The everyday — filled with its supposedly inconsequential interactions and circumstances — is actually quite consequential when it comes to romantic relationships.

That’s because relationships are cumulative, said Nikki Massey-Hastings, Psy.D, a psychotherapist who specializes in couples. “Each seemingly insignificant daily interaction with one’s partner builds upon the interactions from yesterday, last week, and last year… for better or worse.”

A couple with a history of loving interactions and success solving daily problems is more likely to have a securely attached relationship, Massey-Hastings said.

And that’s a great thing. Couples with a secure attachment are able to rely on each other, turn to each other for comfort and traverse potentially tough times, she noted.

In other words, positive daily interactions create buffers against future challenges.

Take parenting, for instance. One of Massey-Hastings’s clients told her: “We finally had dinner and watched a movie last night for the first time since we brought the baby home. At the end of our night, we smiled at each other and said ‘see you in 3 months! Miss you.’”

This couple was able to joke about their situation because they had years of wonderful interactions and success dealing with mundane problems like decorating their bedroom and deeply emotional ones like figuring out treatments for their autistic son, she said.

Silvina Irwin, Ph.D, a clinical psychologist who also works with couples, described relationships as “living bonds.” According to Irwin, “without regular tending and attention, [the relationship] will wither and suffer.”

But you might be worried that working on your relationship is another time-consuming task to heap on an already overflowing pile of responsibilities. However, as Irwin said, “tending to your relationship can be woven into the fabric of your everyday life with a little extra thought and intention.”

Below, she and Massey-Hastings share five suggestions for enhancing your relationship every day.

1. Create connection-boosting rituals.

“Create a meaningful way to connect that meets both partners’ needs for connection that you can count on each day,” Massey-Hastings said. For instance, when she was just beginning her career, she and her husband would eat dinner together almost every night.

But then her schedule changed, and that was no longer possible. “One week of this shift and we were both in tears — we didn’t realize how much that ritual structured our time to connect,” she said. So they revised their routine. Today, they have a snack when she gets home.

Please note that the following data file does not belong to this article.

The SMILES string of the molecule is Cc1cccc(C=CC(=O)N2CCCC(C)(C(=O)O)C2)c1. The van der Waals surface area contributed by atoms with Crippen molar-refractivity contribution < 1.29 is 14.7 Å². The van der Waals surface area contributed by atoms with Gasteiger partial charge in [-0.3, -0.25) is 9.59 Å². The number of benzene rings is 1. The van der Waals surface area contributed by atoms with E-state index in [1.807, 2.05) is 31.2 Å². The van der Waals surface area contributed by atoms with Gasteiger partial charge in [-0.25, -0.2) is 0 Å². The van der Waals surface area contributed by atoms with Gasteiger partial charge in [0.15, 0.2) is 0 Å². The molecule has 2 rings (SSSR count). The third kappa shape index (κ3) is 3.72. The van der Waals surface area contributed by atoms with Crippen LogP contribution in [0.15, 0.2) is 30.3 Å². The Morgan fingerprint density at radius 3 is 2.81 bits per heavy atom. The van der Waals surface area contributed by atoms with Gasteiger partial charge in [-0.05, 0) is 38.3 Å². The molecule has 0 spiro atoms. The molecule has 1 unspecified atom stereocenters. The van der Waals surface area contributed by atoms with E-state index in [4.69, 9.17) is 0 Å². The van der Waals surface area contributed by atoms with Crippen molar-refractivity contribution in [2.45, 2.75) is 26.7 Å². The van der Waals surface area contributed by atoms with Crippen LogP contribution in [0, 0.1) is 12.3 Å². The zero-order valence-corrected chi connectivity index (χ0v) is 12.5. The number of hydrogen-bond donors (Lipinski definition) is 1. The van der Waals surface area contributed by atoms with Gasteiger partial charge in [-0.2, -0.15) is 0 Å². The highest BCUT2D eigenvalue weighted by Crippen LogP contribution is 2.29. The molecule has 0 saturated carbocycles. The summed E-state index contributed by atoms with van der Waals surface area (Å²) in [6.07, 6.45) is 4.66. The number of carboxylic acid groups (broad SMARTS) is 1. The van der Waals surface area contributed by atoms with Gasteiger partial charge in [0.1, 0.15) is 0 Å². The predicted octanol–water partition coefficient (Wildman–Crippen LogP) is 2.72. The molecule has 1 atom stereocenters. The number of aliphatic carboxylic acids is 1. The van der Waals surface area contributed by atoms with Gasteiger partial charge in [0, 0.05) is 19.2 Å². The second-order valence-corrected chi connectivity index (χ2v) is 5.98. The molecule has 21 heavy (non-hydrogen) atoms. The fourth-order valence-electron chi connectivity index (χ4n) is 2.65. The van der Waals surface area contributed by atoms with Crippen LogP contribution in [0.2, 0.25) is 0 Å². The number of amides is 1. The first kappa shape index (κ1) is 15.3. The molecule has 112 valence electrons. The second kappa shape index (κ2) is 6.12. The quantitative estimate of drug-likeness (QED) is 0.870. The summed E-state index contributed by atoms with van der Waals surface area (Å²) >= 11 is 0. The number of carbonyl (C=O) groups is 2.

“Eating together and talking about the day, for couples and for families, is a very powerful ritual of connection,” she said.

Rituals don’t need to be elaborate, either. It could be something as simple as rubbing each other’s feet every night, which Massey-Hastings and her husband also do. It’s a minute but meaningful ritual they look forward to, she said.

If you have kids, you can create rituals after they’re in bed. For instance, Massey-Hastings works with a couple who cuddles in bed for 30 minutes after putting their child to bed.

2. Be affectionate when you say hello or goodbye.

“A time that lends itself naturally to acknowledging your bond is around moments of separation and reunions,” said Irwin, who also leads workshops for couples. She suggested asking yourself: “Do I hug and kiss my partner when we greet each other or say goodbye? How about in the evening when we say goodnight?”

If you’ve been together for a long time, you might not. But this can contribute to “couples feeling more like roommates than lovers,” she said. Whether it’s a hug, kiss or touch, daily physical attention can greatly enhance your relationship.

3. Let your partner know they’re on your mind.

Send your partner a text, leave a loving note or give them a quick call during the day, Irwin said. As she noted, these seemingly small gestures communicate an important message: “You matter to me.” “This can be especially meaningful when folks work long hours or experience prolonged periods of separation,” she said.

4. Acknowledge how much your partner means to you.

Let your partner know the things they do or say that are meaningful to you, Irwin said. Maybe your partner gives you a massage every night or cracks a joke after you’ve had a tough day at work. Maybe they make you coffee every morning or always wash the dishes after you cook dinner.

“[This] shows that you aren’t taking your partner for granted, and lets them know that they make a difference in your life,” she said. “A wonderful positive spiral that can ensue when we take a moment to point out the way we appreciate our partner,” she added.

5. Check in with each other.

“Make it an intention to slow down, make eye contact, sit near each other, touch one another and check in,” Irwin said. Even just asking your partner “How are you?” is a beautiful way to bond.

“These conversations bring a significant point of connection in couples’ sometimes-busy, seemingly parallel lives. It’s saying to each other ‘In our crazy lives, the person I want to talk with at the end of the day is you!’” she said.

Relationships certainly take work. But nourishing your partnership every day isn’t painstaking. Instead, it gives you the opportunity to build your bond. Plus, helping your relationship blossom on a daily basis helps you cope better as a couple with the inevitable challenges of life.